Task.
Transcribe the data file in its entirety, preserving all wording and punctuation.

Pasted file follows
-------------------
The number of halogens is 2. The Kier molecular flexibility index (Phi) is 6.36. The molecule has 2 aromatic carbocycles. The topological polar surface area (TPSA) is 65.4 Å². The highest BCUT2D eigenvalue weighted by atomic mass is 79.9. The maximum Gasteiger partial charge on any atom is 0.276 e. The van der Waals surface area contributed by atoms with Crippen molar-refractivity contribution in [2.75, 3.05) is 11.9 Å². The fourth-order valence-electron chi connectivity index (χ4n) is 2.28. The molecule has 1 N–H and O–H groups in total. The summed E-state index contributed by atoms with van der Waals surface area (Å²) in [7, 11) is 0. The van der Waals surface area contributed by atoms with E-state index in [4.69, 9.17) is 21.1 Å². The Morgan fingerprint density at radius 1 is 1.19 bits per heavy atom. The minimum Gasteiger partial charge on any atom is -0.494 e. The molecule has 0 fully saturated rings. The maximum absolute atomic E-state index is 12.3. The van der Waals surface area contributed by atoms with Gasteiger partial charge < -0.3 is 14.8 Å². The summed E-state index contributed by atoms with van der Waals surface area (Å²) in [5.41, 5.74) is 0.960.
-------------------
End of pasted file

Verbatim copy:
The number of halogens is 2. The Kier molecular flexibility index (Phi) is 6.36. The molecule has 2 aromatic carbocycles. The topological polar surface area (TPSA) is 65.4 Å². The highest BCUT2D eigenvalue weighted by atomic mass is 79.9. The maximum Gasteiger partial charge on any atom is 0.276 e. The van der Waals surface area contributed by atoms with Crippen molar-refractivity contribution in [2.75, 3.05) is 11.9 Å². The fourth-order valence-electron chi connectivity index (χ4n) is 2.28. The molecule has 1 N–H and O–H groups in total. The summed E-state index contributed by atoms with van der Waals surface area (Å²) in [7, 11) is 0. The van der Waals surface area contributed by atoms with E-state index in [4.69, 9.17) is 21.1 Å². The Morgan fingerprint density at radius 1 is 1.19 bits per heavy atom. The minimum Gasteiger partial charge on any atom is -0.494 e. The molecule has 0 fully saturated rings. The maximum absolute atomic E-state index is 12.3. The van der Waals surface area contributed by atoms with Gasteiger partial charge < -0.3 is 14.8 Å². The summed E-state index contributed by atoms with van der Waals surface area (Å²) in [5.41, 5.74) is 0.960.